Stay Tuned By Stan Cornyn: Alice Cooper Takes Off
Every Tuesday and Thursday, former Warner Bros. Records executive and industry insider Stan Cornyn ruminates on the past, present, and future of the music business.
Alice Becomes a Warner Brother
In 1971, Alice Cooper’s label (Frank Zappa’s Straight Records) is being sold to its distributor-in-chief, Warner Bros. Records. And by the time we get to the bottom of this page, that sale will be a done deal.
Already in 1971, Alice Cooper and his gang were setting up their show-to-pop for 1972. Their cache of stage-mania included super-lighting ($5000 worth) to cover a specially-built stage with 80-foot wide butterfly wings that will encircle and unfold around the band.
The wings are being covered with phosphorus so that lasers projected onto them will draw patterns. This whole super-stage – sectional, collapsible, travel-able – has been designed at the University of Toronto. Props are being made of aluminum tubing, easily lifted, so three people can set the whole stage up in three hours.
Most central to it all is an “electric chair,” stage center, on which sits a life-size figure of Alice, to pop-audience-eyes on cue.
While all this is being made in Toronto, Alice lives in his big house in Detroit, rehearsing for their first big gig, April 1, then off to Atlanta, Chicago, and other innocent arenas. And while all this getting-ready is a-getting, Alice’s single, “I’m Eighteen,” is leaping across the country, prepping America for the bands two-weeks-away album, Love It to Death, which came to retail January 12, 1971.
Some stores objected to its cover, showing Alice’s thumb sticking out of his pants. Warner rushed to de-thumb the cover in various ways. “I’m Eighteen” became a hit despite the thumb problem.
The Los Angeles Debut: July, 1971
(Elsewhere in Rhino’s “Stay Tuned” is a full post about Alice Cooper’s debut in Los Angeles: entitled “MEETING ALICE COOPER.” Recommended reading, and you might want to Click HERE to get all the scoop and prep behind it.)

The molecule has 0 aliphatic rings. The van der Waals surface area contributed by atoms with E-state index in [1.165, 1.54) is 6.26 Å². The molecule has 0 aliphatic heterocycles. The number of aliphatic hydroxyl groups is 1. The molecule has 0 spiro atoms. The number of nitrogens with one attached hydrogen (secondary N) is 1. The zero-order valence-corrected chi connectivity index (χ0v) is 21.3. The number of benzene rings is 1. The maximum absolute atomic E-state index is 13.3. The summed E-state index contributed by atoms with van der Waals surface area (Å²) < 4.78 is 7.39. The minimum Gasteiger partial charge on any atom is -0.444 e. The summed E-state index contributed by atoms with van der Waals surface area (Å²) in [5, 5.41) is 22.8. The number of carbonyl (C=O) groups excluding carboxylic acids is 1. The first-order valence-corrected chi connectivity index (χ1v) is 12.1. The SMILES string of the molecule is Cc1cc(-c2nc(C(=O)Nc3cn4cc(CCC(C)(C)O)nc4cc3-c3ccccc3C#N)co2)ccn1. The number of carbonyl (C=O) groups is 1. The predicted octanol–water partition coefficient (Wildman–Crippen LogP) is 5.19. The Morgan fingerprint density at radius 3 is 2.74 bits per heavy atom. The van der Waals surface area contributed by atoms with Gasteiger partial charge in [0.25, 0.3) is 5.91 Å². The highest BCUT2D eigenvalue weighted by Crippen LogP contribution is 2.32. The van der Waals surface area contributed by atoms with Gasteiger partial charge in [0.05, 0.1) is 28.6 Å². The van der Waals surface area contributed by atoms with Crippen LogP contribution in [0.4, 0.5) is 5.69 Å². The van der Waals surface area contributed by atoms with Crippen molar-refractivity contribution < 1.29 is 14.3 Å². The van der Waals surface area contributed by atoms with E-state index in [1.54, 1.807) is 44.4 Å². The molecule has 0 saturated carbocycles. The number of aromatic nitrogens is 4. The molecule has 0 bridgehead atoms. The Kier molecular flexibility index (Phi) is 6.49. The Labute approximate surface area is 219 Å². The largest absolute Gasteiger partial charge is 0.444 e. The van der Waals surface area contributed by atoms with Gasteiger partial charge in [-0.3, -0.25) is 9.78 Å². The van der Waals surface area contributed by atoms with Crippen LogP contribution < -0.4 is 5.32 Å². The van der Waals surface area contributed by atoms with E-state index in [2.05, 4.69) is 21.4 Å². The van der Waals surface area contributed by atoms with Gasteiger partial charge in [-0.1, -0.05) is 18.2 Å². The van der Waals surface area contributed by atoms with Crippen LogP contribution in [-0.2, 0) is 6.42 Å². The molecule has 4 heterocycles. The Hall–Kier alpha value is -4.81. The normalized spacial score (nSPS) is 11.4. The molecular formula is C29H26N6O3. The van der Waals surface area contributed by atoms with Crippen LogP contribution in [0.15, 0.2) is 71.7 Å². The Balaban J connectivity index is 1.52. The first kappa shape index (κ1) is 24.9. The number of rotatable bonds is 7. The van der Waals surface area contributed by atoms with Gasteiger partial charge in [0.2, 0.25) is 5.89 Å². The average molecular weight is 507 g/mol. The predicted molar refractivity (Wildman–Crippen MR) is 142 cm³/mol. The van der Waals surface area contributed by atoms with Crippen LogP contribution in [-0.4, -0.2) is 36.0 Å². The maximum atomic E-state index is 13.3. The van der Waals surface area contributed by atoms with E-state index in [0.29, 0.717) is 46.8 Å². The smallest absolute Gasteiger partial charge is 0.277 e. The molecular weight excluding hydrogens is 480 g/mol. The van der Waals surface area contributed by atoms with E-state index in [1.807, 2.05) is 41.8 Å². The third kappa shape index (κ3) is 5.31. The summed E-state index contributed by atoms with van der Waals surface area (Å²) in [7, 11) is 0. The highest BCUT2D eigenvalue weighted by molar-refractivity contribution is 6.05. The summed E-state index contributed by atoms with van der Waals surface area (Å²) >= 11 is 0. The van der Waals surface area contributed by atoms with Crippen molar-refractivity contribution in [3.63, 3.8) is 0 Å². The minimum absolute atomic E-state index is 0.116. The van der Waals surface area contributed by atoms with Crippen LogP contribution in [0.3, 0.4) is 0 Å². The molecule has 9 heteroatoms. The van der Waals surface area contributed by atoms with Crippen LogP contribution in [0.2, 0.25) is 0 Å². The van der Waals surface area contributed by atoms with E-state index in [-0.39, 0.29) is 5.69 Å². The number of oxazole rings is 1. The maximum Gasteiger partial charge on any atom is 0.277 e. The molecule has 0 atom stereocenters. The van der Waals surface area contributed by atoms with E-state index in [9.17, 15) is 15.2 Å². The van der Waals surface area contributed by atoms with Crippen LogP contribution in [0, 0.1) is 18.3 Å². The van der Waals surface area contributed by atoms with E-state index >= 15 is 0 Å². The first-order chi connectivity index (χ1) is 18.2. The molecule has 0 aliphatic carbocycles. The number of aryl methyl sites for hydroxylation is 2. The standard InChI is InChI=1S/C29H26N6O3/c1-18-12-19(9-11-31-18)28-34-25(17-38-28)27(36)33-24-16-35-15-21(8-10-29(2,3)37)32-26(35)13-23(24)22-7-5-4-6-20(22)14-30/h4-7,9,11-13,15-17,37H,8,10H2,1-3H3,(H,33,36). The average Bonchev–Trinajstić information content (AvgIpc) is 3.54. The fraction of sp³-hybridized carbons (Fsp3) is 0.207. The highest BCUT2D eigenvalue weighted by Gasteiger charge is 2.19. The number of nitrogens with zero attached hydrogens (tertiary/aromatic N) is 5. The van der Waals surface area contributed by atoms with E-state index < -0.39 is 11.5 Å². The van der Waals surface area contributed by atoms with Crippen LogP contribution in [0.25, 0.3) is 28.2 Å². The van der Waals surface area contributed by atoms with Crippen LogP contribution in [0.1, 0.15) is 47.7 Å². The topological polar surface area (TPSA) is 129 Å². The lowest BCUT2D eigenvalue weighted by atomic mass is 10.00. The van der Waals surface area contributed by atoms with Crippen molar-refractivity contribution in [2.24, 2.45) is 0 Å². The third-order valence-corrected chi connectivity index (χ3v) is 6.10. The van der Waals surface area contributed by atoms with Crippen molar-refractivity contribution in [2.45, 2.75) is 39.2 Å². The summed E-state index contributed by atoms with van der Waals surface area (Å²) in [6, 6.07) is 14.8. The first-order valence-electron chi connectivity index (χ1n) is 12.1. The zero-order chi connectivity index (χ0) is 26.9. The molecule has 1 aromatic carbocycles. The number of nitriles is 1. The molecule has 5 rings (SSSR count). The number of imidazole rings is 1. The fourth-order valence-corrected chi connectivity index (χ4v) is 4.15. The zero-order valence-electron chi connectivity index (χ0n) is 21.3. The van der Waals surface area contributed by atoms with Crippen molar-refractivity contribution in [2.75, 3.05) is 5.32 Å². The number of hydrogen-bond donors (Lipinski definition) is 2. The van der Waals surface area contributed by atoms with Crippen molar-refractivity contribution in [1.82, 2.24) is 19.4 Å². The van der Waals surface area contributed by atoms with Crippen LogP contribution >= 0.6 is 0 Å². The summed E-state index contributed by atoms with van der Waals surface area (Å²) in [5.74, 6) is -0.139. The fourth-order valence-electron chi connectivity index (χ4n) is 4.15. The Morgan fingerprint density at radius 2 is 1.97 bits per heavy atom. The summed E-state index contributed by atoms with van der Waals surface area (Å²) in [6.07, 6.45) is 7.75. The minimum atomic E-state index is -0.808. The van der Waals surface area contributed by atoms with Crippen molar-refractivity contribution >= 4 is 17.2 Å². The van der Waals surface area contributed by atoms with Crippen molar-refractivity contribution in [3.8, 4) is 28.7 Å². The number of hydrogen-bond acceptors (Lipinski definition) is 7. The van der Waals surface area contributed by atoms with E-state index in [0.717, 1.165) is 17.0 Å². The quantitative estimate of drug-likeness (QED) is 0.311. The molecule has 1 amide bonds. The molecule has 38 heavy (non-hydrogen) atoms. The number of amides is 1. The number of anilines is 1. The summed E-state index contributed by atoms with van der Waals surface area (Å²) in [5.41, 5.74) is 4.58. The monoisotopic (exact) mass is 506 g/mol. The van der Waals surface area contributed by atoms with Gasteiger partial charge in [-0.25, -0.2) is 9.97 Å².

But for now, it’s opening night at L.A.’s Ambassador Hotel. July 14. As reported in the L.A. Times:You could tell right off, even from the preliminary entertainment, that either the world was just about to come to an end or even good taste had simply been thrown to the wind. First of all there was Eddie Gould’s band. Not a great band, mind you. Just four aging minstrels who hit wedding parties and 50th anniversaries and whatever else you can get away with syrupy editions of “Somewhere My Love” …
And the Hollywood Reporter wrote it up, too:Entertainment before the main attraction were the Cockettes, circulating as cigarette girls, two young men as mechanical mannequins who left in their wake sheer amazement at their charming movements. TV Mama (introduced by the leader of her band with ‘She may be TV Mama to you, but to me she’s TV dinner.”
(For more, we repeat our advice to Click on the stuff up above in blue.)
Reaching out and getting attention for its acts’ albums had become one of Warner Bros. Records’ fortes. You can’t reach an audience unless your reach out and get its attention.
The album collected Alice Cooper’s genre, and critics were quick to use “Killer” terms to describe its eight cuts, terms like “disturbing, despised by grownups, surreal, and, of course, “transvestite.”
The eight tracks audiences for garage rock to rock-as-pop, and was judged to be a major piece of work. It hit #21 on Billboard’s album chart, and two of its tracks as singles made the Hot 100: “Under My Wheels” and “Be My Lover.” Neither of those songs was authored by Alice himself.
Check out “Under My Wheels” – Alice doing pure rock:
The Sex Pistols’ Johnny Rotten called Killer “the greatest rock album of all time.”
1972: School’s Out
Within Warner’s Creative Services, a weekly promo magazine had been coming out, called Circular (as opposed to “Square”). We splurged on one issue’s cover, using cartoonist Gahan Wilson’s graphic to herald Alice’s new album, School’s Out.